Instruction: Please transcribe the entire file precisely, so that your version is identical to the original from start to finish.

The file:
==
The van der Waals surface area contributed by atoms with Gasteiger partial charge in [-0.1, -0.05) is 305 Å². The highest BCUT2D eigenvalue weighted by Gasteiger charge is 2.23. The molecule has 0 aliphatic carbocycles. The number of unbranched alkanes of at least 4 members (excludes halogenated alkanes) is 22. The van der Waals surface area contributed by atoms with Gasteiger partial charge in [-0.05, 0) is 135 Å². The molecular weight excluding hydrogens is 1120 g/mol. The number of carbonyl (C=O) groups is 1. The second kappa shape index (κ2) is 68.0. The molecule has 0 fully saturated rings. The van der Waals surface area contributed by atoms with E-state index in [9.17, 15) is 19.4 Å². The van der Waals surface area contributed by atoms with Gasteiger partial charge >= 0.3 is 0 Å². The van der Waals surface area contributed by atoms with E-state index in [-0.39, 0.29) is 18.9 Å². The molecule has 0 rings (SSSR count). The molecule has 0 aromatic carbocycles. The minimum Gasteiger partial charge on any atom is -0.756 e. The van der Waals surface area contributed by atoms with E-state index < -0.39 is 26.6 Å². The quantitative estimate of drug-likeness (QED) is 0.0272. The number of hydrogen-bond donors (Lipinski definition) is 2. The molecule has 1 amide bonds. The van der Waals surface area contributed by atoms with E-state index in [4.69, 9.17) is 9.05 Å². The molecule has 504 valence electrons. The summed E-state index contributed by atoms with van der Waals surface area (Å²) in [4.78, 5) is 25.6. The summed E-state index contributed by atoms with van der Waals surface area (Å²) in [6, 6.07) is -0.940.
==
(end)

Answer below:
The van der Waals surface area contributed by atoms with Gasteiger partial charge in [-0.1, -0.05) is 305 Å². The highest BCUT2D eigenvalue weighted by Gasteiger charge is 2.23. The molecule has 0 aliphatic carbocycles. The number of unbranched alkanes of at least 4 members (excludes halogenated alkanes) is 22. The van der Waals surface area contributed by atoms with Gasteiger partial charge in [-0.05, 0) is 135 Å². The molecular weight excluding hydrogens is 1120 g/mol. The number of carbonyl (C=O) groups is 1. The second kappa shape index (κ2) is 68.0. The molecule has 0 fully saturated rings. The van der Waals surface area contributed by atoms with E-state index in [9.17, 15) is 19.4 Å². The van der Waals surface area contributed by atoms with Gasteiger partial charge >= 0.3 is 0 Å². The van der Waals surface area contributed by atoms with E-state index in [-0.39, 0.29) is 18.9 Å². The molecule has 0 rings (SSSR count). The molecule has 0 aromatic carbocycles. The minimum Gasteiger partial charge on any atom is -0.756 e. The van der Waals surface area contributed by atoms with E-state index < -0.39 is 26.6 Å². The quantitative estimate of drug-likeness (QED) is 0.0272. The number of hydrogen-bond donors (Lipinski definition) is 2. The molecule has 1 amide bonds. The van der Waals surface area contributed by atoms with E-state index in [4.69, 9.17) is 9.05 Å². The molecule has 504 valence electrons. The summed E-state index contributed by atoms with van der Waals surface area (Å²) in [4.78, 5) is 25.6. The summed E-state index contributed by atoms with van der Waals surface area (Å²) in [6, 6.07) is -0.940.